“Podcasting is kind of the invisible change in the atmosphere. Having made a podcast series myself, in the time I’ve been away, there’s no media I’ve ever made that has had a more powerful impact than that, and it’s because of the intensely intimate nature of a podcast. You as the audience, select it. And as the broadcaster I’m talking directly to you. It’s one-on-one narrow-casting,” he explains.

“But what we offer that is different to that space is the electricity of the Live moment. A conversation is always different in a group than it is, one on one. Both offer wonderful things.”

Two ‘pilot episodes’ have been filmed so far, with a third to come before the premiere. Guests are being kept under wraps (Ross Noble was mentioned) until the first episode is locked down.

“Michael Parkinson said, ‘You have so much time to talk to people.’”

After the short-lived Randling, living up to the legacy (his new production company is named Legacy Media) of Enough Rope will be no mean feat, especially given there are now commercial breaks. But Denton and Casimir have ensured they still have time to draw out an engaging chat with a fascinating guest.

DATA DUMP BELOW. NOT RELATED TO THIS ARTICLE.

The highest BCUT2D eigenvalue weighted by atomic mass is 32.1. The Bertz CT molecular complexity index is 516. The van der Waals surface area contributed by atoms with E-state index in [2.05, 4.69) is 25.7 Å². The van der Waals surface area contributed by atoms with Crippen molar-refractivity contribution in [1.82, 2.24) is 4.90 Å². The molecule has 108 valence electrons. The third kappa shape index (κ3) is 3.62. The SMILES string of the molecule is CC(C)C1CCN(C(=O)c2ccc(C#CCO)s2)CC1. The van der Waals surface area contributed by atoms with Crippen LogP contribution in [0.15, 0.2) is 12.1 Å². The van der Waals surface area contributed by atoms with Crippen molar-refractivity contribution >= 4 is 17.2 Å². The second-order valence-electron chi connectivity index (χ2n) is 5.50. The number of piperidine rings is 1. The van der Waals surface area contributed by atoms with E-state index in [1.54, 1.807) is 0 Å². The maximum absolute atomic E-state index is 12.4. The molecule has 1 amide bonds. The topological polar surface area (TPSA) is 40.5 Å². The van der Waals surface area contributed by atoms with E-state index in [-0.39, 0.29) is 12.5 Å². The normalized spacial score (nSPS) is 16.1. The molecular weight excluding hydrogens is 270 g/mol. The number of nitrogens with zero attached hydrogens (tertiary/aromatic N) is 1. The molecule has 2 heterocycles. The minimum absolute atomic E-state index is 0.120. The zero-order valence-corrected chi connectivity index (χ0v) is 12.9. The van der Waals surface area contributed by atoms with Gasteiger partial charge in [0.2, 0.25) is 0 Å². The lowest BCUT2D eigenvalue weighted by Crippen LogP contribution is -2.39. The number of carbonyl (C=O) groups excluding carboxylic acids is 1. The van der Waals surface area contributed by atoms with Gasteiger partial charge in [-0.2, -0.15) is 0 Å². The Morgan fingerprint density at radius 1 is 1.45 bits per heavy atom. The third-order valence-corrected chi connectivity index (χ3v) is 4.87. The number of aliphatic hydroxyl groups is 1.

Enough Rope had a lot of nice compliments but we had a really simple weapon everyone could see. I remember discussing it with Michael Parkinson. He said, ‘You have so much time to talk to people.’ And that’s the biggest secret. It’s not that I’m necessarily the ‘best interviewer in the land’ -which is a title I always rejected. On any given day there are any number of people doing the best interview in the country.

“But we had time to talk, and time to broadcast.”